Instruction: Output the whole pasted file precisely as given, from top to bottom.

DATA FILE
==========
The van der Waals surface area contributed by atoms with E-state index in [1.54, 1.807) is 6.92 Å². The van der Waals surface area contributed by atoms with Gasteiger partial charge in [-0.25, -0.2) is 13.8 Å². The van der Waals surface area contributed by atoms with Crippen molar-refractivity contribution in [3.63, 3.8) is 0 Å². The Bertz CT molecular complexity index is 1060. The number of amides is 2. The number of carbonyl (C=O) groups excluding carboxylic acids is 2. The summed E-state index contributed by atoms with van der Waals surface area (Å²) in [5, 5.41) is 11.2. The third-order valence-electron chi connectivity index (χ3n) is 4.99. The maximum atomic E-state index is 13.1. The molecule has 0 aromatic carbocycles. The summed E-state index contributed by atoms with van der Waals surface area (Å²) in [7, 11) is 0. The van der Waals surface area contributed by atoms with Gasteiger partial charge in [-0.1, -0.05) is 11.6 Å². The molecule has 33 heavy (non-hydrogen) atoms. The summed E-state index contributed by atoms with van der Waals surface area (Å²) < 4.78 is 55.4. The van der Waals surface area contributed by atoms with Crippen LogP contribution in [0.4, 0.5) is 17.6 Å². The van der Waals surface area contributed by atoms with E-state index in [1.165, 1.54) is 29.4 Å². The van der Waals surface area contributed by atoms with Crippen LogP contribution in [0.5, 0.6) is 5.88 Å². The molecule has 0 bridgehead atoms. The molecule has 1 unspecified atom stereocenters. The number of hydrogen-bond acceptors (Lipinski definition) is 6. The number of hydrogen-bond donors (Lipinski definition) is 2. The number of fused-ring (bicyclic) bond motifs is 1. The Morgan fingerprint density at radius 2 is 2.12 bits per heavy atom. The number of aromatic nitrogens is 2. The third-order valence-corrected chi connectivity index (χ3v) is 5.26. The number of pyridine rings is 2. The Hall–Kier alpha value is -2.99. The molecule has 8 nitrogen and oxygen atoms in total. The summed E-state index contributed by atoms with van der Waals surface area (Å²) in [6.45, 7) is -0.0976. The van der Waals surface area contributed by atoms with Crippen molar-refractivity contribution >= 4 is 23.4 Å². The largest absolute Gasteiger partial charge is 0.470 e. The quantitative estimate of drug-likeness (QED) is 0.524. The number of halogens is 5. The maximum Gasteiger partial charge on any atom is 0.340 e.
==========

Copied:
The van der Waals surface area contributed by atoms with E-state index in [1.54, 1.807) is 6.92 Å². The van der Waals surface area contributed by atoms with Gasteiger partial charge in [-0.25, -0.2) is 13.8 Å². The van der Waals surface area contributed by atoms with Crippen molar-refractivity contribution in [3.63, 3.8) is 0 Å². The Bertz CT molecular complexity index is 1060. The number of amides is 2. The number of carbonyl (C=O) groups excluding carboxylic acids is 2. The summed E-state index contributed by atoms with van der Waals surface area (Å²) in [5, 5.41) is 11.2. The third-order valence-electron chi connectivity index (χ3n) is 4.99. The maximum atomic E-state index is 13.1. The molecule has 0 aromatic carbocycles. The summed E-state index contributed by atoms with van der Waals surface area (Å²) in [7, 11) is 0. The van der Waals surface area contributed by atoms with Gasteiger partial charge in [-0.1, -0.05) is 11.6 Å². The molecule has 33 heavy (non-hydrogen) atoms. The summed E-state index contributed by atoms with van der Waals surface area (Å²) < 4.78 is 55.4. The van der Waals surface area contributed by atoms with Crippen LogP contribution in [0.4, 0.5) is 17.6 Å². The van der Waals surface area contributed by atoms with E-state index in [1.165, 1.54) is 29.4 Å². The van der Waals surface area contributed by atoms with Crippen LogP contribution in [0.5, 0.6) is 5.88 Å². The molecule has 0 bridgehead atoms. The molecule has 1 unspecified atom stereocenters. The number of hydrogen-bond acceptors (Lipinski definition) is 6. The number of hydrogen-bond donors (Lipinski definition) is 2. The number of fused-ring (bicyclic) bond motifs is 1. The Morgan fingerprint density at radius 2 is 2.12 bits per heavy atom. The number of aromatic nitrogens is 2. The third-order valence-corrected chi connectivity index (χ3v) is 5.26. The number of pyridine rings is 2. The Hall–Kier alpha value is -2.99. The molecule has 8 nitrogen and oxygen atoms in total. The summed E-state index contributed by atoms with van der Waals surface area (Å²) in [6.45, 7) is -0.0976. The van der Waals surface area contributed by atoms with Crippen molar-refractivity contribution >= 4 is 23.4 Å². The largest absolute Gasteiger partial charge is 0.470 e. The quantitative estimate of drug-likeness (QED) is 0.524. The number of halogens is 5. The maximum Gasteiger partial charge on any atom is 0.340 e.